The provost’s letter echoed Garrett’s: “the course was scheduled to run for three weeks and, after student complaints were lodged, the professor volunteered to step away for the final two weeks. He was not dismissed nor suspended nor was his status changed. We are required to investigate all complaints and have a thorough process for doing so which we began immediately.”
“The complaints occurred in a course in communication across cultural lines,” the provost continued. “Its purpose is to prepare students to be successful in business around the world. There is no intent to impose U.S. cultural norms on communications in other languages and cultures.”
Zukoski finished by assuring that the university’s “internal procedures are fair and appropriate.”
However, in an initial August 24 email, the dean had apologized for Patton’s use of a “Chinese word that sounds very similar to a vile racial slur in English,” saying “understandably, this caused great pain and upset among students.”
“It is simply unacceptable for faculty to use words in class that can marginalize, hurt and harm the psychological safety of our students,” he wrote. “We must and we will do better.”
He added that he was “deeply saddened by this disturbing episode that has caused such anguish and trauma.”
The dean’s initial apology was in response to the group of students alleging that Patton had purposely mispronounced the word and that the phrase should always be “identified as a phonetic homonym and a racial derogatory term, and should be carefully used.”
“Our mental health has been affected,” the group wrote. “It is an uneasy feeling allowing him to have the power over our grades. We would rather not take his course than to endure the emotional exhaustion of carrying on with an instructor that disregards cultural diversity and sensitivities and by extension creates an unwelcome environment for us Black students.”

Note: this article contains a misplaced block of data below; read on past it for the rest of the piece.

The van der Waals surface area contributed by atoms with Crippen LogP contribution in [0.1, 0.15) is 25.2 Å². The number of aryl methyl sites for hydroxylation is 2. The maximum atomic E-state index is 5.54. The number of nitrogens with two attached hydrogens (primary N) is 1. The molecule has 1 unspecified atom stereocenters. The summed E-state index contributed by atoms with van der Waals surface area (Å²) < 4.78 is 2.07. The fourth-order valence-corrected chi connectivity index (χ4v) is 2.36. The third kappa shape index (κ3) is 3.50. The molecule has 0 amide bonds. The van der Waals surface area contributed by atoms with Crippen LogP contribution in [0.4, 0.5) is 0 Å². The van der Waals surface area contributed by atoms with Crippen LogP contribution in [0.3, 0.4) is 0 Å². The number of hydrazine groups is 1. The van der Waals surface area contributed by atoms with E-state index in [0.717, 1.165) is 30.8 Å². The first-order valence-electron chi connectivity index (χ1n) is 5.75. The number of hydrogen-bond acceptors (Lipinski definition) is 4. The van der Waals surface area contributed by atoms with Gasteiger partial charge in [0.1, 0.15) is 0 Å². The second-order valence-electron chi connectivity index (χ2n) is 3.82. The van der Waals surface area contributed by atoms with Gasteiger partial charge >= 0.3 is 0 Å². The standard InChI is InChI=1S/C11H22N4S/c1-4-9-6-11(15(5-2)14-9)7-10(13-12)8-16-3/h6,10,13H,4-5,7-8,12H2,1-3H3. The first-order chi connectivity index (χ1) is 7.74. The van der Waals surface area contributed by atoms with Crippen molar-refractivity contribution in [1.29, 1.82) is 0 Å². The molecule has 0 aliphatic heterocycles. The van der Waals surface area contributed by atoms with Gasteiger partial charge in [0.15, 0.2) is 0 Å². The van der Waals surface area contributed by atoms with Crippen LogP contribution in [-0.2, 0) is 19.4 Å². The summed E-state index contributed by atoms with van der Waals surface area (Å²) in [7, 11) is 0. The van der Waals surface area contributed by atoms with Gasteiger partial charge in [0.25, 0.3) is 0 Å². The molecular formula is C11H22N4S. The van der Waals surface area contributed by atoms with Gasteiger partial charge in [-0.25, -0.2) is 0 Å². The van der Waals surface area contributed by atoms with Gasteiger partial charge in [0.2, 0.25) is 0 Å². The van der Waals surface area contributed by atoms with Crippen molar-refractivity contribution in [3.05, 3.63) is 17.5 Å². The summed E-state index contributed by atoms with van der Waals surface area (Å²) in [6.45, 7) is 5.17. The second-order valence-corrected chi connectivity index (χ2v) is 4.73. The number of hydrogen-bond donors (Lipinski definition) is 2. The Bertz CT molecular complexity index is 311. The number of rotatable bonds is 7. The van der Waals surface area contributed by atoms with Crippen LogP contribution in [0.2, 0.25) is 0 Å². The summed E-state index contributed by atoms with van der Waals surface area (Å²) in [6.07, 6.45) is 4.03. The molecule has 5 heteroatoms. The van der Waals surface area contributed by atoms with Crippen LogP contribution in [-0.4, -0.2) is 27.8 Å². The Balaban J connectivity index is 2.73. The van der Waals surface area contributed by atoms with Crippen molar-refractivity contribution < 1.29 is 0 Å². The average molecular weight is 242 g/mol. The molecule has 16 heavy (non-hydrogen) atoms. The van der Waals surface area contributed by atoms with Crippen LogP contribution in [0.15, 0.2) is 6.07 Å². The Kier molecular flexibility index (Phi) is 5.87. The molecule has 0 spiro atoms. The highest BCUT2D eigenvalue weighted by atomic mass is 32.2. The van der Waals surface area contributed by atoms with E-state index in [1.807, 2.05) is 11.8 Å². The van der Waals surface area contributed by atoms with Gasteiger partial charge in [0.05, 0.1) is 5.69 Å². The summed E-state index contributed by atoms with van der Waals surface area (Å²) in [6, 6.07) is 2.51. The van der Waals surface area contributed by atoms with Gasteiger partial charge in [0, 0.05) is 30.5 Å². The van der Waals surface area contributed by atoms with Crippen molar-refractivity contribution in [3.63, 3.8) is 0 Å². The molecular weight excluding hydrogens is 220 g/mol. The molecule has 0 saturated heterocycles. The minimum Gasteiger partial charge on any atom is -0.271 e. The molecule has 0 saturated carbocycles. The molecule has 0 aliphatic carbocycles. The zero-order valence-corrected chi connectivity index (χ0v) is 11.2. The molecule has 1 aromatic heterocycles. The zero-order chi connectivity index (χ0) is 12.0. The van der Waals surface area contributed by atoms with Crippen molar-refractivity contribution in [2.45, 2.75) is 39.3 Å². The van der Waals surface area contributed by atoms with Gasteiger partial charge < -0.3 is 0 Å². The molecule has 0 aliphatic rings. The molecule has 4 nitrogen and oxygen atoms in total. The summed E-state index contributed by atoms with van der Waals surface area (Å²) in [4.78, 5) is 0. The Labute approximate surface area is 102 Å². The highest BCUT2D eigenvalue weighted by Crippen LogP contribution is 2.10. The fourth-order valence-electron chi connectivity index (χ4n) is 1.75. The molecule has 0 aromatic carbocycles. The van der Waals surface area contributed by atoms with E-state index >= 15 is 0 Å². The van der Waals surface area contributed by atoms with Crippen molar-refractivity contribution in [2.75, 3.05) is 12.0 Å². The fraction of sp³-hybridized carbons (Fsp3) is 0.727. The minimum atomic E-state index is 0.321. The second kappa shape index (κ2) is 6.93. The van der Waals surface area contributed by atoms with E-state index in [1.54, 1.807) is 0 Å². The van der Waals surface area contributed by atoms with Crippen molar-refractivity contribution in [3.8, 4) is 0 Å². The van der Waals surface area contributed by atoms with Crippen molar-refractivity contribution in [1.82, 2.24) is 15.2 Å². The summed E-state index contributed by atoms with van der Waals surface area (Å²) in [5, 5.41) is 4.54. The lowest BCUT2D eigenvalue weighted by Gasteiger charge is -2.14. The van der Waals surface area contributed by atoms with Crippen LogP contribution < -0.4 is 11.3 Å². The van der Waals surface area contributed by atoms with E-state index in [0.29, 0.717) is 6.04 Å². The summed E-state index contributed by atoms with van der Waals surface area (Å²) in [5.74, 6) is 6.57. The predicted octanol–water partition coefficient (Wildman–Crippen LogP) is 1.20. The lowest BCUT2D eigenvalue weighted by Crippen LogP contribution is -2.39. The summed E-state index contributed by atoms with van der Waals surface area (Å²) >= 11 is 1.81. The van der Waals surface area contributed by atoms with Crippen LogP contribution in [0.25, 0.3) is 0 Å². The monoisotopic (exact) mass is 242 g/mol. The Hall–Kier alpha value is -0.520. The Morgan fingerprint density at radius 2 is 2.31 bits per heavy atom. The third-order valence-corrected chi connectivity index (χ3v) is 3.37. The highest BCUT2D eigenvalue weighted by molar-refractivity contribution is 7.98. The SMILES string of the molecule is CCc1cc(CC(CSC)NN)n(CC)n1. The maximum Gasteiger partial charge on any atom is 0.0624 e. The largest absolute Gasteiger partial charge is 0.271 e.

The dean announced his reconsidered stance only after alumni of “more than a dozen nationalities and ethnicities” sent a letter standing behind Patton.
“Most of us are Chinese, some ethnically, some by nationality, and many others have spent extensive time in China,” the letter reads. “Most of us live in China. We unanimously recognize Prof Patton’s use of ‘nei ge’ as an accurate rendition of common Chinese use, and an entirely appropriate and quite effective illustration of the use of pauses. Prof Patton used this example and hundreds of others in our classes over the years, providing richness, relevance and real world impact.”
The group continued: “We are also deeply disappointed that the spurious charge has the additional feature of casting insult toward the Chinese language, the most spoken in the world, and characterized it and its usage as vile. We feel Marshall should be open to diversity in all areas – not only those areas convenient for the moment. We further suggest that any attempt to degrade this matter and suggest that a Chinese word different in sound, tone, accent, context and language itself is “exactly like” an offensive US term would be naive, a disgusting and intentional stretch and would further degrade important societal discussion.